• Trillions of larval fish and invertebrates were killed in offshore surface, deep oceanic, and estuarine waters. These larval losses translate to millions to billions of fish that would have reached a year old.
  • Fish suffered many negative effects from the oil, including impaired reproduction and reduced growth. 
  • Reef fish communities were also impacted. There were changes to the number and type of fish species living on the reefs, and to the overall food web of the reefs. 
  • Shellfish in the Gulf affected by the oil spill included oysters, scallops, and several species of shrimp and crabs. Billions of shellfish were killed by oil that reached the shoreline, as well as by river water that was released into the Gulf during the response to the spill. These losses will affect reproduction and recruitment over multiple generations. Oyster reefs serve as habitat for other aquatic organisms such as shellfish, crabs, and finfish. They also serve as filters to improve water quality. This loss will have cascading adverse effects on all of the organisms that use the reefs.


There are many kinds of mammals known to live in the Gulf of Mexico. These animals include 12 species of whales, nine types of dolphins and the Florida manatee. Under the Endangered Species Act, six of the whale species and the manatee are listed as endangered.

  • Injuries to marine mammals included elevated death rates, reduced reproduction, and disease.

  • Barataria Bay bottlenose dolphins were one of the most severely injured populations: the oil spill caused a 35 percent increase in death, a 46 percent increase in failed reproduction, and a 37 percent increase in adverse health effects compared with a healthy population. These adverse health effects include adrenal and lung disease and low reproductive success.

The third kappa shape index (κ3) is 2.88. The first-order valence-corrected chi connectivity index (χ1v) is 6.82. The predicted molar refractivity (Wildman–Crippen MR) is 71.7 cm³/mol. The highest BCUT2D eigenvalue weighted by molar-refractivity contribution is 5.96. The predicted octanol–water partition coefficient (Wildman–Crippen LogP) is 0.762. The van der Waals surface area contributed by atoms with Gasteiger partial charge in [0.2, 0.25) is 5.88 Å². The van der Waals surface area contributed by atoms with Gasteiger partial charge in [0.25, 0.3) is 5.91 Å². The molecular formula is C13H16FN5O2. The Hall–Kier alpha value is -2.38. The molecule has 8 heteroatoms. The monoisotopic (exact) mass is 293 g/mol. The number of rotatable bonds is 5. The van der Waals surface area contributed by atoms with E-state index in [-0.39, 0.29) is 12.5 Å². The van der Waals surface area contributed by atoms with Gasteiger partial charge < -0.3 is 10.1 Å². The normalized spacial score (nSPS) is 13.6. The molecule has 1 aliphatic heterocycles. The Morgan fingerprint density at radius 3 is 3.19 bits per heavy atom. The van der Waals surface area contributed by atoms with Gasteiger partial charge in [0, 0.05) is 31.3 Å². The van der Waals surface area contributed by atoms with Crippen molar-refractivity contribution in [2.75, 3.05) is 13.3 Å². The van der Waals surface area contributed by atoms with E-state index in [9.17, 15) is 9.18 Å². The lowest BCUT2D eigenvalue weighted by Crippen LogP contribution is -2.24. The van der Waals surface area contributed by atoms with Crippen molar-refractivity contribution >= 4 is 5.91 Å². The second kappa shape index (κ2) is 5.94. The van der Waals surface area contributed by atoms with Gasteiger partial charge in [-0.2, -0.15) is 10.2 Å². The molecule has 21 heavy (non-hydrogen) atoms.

• Oil exposure resulted in up to an estimated 7 percent decline in the population of endangered sperm whales.

  • 48 percent of the Bryde’s whales population was impacted by the oil, resulting in up to an estimated 22 percent decline in population.

Juvenille sea turtle

  • Five species of threatened/endangered sea turtles (Kemp’s ridley, green, hawksbill, leatherback, and loggerhead) are residents of the Gulf of Mexico. 
  • The most important nesting beaches in the world for Kemp’s ridley turtles are in Texas and Mexico.
  • The Gulf of Mexico waters include some of the Gulf’s most important habitat and foraging areas for many of these turtles.
  • Sea turtles throughout the northern Gulf of Mexico suffered adverse effects, including decreased mobility, exhaustion, dehydration, overheating, likely decreased ability to feed and evade predators, and death.
  • Between 4,900 and 7,600 large juvenile and adult sea turtles, and between 56,000 and 166,000 small juvenile sea turtles, were killed by the spill.
  • Nearly 35,000 hatchling sea turtles were also injured by response activities.

Birds on the beach

  • Marshes in the Gulf of Mexico provide extremely important feeding and nesting habitat for several bird species, such as shearwaters, northern gannets, frigates, royal terns, and gulls.
  • Bird species particularly affected include: brown pelicans, diving ducks, wading birds, and piping plovers (a threatened species).
  • Barrier islands off the southeastern coasts of Louisiana also provide critically important nesting habitat for many birds of the Gulf Coast, including the brown pelican.
  • Between 51,600 and 84,500 birds of at least 93 species died as a direct result of the spill. Species with high death estimates included brown pelicans, laughing gulls, terns, skimmers, and northern gannets.
  • An additional 4,600 to 17,900 chicks died before they could fledge (that is, before they were developed enough to fly) because their parents perished and did not return to the nest.